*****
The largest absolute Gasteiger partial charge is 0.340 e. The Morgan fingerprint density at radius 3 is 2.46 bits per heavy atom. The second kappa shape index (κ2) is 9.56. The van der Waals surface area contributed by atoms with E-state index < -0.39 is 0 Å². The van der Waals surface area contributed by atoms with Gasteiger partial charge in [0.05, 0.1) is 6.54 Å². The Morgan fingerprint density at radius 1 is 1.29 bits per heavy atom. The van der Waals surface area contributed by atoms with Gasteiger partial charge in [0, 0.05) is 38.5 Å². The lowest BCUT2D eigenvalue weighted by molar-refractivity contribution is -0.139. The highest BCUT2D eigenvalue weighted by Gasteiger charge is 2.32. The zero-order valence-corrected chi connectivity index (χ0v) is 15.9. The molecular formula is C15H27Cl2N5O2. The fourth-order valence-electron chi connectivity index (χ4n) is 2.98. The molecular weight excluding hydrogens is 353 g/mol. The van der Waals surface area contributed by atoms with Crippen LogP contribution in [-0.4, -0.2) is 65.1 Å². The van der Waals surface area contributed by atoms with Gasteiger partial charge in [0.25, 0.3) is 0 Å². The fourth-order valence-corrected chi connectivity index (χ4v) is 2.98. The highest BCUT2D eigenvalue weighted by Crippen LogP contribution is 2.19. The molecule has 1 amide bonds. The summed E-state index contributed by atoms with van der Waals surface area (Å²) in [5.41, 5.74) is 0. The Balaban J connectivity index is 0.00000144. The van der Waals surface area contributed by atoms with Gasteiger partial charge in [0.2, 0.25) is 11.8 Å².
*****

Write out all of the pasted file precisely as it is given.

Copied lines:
The largest absolute Gasteiger partial charge is 0.340 e. The Morgan fingerprint density at radius 3 is 2.46 bits per heavy atom. The second kappa shape index (κ2) is 9.56. The van der Waals surface area contributed by atoms with E-state index < -0.39 is 0 Å². The van der Waals surface area contributed by atoms with Gasteiger partial charge in [0.05, 0.1) is 6.54 Å². The Morgan fingerprint density at radius 1 is 1.29 bits per heavy atom. The van der Waals surface area contributed by atoms with Gasteiger partial charge in [0, 0.05) is 38.5 Å². The lowest BCUT2D eigenvalue weighted by molar-refractivity contribution is -0.139. The highest BCUT2D eigenvalue weighted by Gasteiger charge is 2.32. The zero-order valence-corrected chi connectivity index (χ0v) is 15.9. The molecular formula is C15H27Cl2N5O2. The fourth-order valence-electron chi connectivity index (χ4n) is 2.98. The molecular weight excluding hydrogens is 353 g/mol. The van der Waals surface area contributed by atoms with Crippen LogP contribution in [-0.4, -0.2) is 65.1 Å². The van der Waals surface area contributed by atoms with Gasteiger partial charge in [0.25, 0.3) is 0 Å². The fourth-order valence-corrected chi connectivity index (χ4v) is 2.98. The highest BCUT2D eigenvalue weighted by Crippen LogP contribution is 2.19. The molecule has 1 amide bonds. The summed E-state index contributed by atoms with van der Waals surface area (Å²) in [5.41, 5.74) is 0. The Balaban J connectivity index is 0.00000144. The van der Waals surface area contributed by atoms with Gasteiger partial charge in [0.2, 0.25) is 11.8 Å².